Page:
I wonder if you have made an inference today?

Did you look outside to see if you needed to bring an umbrella with you today?

Did you go talk to someone or avoid talking to someone based on how you thought their day was going?

What prompted you to select the last book that you read? The cover? The title? The author? The size?

We make inferences all the time …. and most of the time don’t even realize we are making them. As I was looking through the gallery to choose a new book to read, I saw an a book cover that caught my attention.

Based on the image, I thought it would be a fun book to read …

But there was a problem …

I am unable to read the language in which the book is written … Czech.

So I am going to use my imagination, creativity, and inference skills to create a story to go along with the images in the story.

I may create a new story for each page or figure out a way to construct a plot line to bring together all the pages … I am just going to have to see what happens.

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I have a challenge for you …

I want you to find a book and create a story (or several stories) based on the inferences you make from the illustrations ….

(hint: it might be better for you to pick a book in another language so that you won’t be influenced by the author’s original story)

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Here are some other things I found to help with the making inferences skill (most of them are from Thinkfinity Content Partners):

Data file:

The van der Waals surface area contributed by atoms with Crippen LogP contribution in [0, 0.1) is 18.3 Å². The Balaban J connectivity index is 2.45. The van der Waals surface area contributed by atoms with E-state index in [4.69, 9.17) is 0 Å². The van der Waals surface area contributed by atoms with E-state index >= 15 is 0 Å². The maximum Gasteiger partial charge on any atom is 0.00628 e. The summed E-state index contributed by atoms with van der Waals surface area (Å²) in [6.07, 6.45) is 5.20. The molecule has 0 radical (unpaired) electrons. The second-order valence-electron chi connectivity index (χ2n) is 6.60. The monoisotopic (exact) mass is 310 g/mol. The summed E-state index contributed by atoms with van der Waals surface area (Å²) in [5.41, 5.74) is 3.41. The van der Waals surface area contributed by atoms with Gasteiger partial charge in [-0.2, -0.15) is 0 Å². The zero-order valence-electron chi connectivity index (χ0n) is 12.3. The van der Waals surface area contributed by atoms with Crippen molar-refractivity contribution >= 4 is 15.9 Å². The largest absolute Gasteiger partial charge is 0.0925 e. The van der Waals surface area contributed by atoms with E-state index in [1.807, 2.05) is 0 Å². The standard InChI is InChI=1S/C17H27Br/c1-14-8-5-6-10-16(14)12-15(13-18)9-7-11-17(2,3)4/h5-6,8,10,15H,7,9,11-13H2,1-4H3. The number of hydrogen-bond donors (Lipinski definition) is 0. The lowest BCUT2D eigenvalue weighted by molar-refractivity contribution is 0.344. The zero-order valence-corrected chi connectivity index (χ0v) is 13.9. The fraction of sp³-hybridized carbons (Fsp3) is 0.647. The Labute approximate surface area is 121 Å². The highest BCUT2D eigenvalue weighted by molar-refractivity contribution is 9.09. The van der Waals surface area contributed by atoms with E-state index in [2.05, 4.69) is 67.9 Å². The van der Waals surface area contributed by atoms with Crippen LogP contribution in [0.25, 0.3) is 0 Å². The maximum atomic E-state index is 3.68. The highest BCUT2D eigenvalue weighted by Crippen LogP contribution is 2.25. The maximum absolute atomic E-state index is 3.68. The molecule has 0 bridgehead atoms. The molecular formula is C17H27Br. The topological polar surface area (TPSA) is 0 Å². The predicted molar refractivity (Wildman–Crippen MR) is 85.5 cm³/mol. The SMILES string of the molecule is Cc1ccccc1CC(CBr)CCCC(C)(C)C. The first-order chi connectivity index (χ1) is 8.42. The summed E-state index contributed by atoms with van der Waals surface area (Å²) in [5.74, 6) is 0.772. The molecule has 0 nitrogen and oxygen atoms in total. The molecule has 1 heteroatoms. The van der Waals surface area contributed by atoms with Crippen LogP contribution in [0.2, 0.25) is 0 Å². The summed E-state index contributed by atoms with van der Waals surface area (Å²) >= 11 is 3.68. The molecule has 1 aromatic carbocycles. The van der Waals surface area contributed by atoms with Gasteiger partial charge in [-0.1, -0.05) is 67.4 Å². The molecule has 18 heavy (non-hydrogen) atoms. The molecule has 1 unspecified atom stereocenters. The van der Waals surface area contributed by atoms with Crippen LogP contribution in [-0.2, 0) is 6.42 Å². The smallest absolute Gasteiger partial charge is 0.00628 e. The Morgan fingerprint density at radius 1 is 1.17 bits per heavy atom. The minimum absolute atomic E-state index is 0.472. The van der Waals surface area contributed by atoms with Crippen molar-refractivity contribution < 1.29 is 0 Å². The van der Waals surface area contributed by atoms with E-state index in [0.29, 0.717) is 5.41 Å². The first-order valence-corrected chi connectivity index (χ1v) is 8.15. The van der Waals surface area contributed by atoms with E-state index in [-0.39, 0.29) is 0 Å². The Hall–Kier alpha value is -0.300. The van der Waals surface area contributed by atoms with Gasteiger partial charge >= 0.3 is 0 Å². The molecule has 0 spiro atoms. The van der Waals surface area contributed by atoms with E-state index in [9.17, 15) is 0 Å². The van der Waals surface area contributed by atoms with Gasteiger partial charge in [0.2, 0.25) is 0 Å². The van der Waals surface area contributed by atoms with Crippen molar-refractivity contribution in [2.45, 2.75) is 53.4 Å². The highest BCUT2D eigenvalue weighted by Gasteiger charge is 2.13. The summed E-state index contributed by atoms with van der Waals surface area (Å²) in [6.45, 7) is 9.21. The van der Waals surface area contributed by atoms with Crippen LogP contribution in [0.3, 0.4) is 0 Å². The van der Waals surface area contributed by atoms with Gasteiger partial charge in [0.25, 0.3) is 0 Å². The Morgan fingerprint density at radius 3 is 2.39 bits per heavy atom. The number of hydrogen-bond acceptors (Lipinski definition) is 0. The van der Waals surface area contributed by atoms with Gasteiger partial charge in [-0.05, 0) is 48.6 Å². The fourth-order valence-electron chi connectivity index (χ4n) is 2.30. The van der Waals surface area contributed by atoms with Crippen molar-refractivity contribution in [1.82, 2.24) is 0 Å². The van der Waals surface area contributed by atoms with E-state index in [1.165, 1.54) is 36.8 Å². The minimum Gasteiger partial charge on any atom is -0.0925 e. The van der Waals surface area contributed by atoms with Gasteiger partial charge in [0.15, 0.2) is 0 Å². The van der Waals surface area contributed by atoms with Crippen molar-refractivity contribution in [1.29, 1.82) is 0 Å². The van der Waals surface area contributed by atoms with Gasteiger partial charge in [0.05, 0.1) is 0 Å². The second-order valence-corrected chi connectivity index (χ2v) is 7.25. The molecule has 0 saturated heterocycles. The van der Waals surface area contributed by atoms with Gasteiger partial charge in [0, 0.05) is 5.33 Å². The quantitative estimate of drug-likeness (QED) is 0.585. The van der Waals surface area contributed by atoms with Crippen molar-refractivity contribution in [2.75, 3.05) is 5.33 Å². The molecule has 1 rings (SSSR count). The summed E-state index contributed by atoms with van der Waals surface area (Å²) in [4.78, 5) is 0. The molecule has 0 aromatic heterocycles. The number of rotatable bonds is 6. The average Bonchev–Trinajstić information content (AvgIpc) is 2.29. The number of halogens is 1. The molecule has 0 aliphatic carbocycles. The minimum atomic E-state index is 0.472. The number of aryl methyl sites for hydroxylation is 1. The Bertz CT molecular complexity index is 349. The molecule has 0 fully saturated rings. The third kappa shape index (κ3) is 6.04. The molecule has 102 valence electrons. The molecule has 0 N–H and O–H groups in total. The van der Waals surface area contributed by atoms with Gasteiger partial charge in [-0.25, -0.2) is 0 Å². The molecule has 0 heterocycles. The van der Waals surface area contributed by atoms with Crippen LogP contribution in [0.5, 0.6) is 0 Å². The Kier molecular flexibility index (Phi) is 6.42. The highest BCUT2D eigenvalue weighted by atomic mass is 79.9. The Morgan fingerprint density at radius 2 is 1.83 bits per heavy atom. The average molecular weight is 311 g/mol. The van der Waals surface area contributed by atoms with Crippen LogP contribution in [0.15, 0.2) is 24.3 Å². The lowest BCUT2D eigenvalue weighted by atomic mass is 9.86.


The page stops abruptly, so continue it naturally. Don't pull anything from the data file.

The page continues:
• Here is a 3 column graphic organizer I used in that past: Facts, What does this makes me think, Why. I had my students fold a piece of notebook paper to make three columns rather than running them copies all the time … turn the notebook paper sideways and fold the paper so that all the holes line up … I know the columns are not equal, but it works.
  • High Quality Picture Books are great for inferences. There are a lot of great ideas in thisReadWriteThink lesson that could be use with various authors/books. Your media specialist would be a good resource as well.
  • Even having students write a story to go along with the images in a wordless picture book would be great for inferences and noticing detail … then discuss why student included certain things in what they wrote … what from the image cause you to infer that for the story ….
  • Exploring/Discussing/Writing about images (Historical Images, Advertisements, and even Abstract Art) can be a good way to emphasize making inferences …. mood, action, purpose, feeling, time …. even connecting images with text …. talk about the pictures that form in a student’s mind when they read text, why do those particular pictures form …. what in the text makes you think/see that) The Library of Congress site is a good source for historical images and such (there is even a teacher section that talks about using primary sources).  ArtsEdge is a good place to find images of art and information about the arts.

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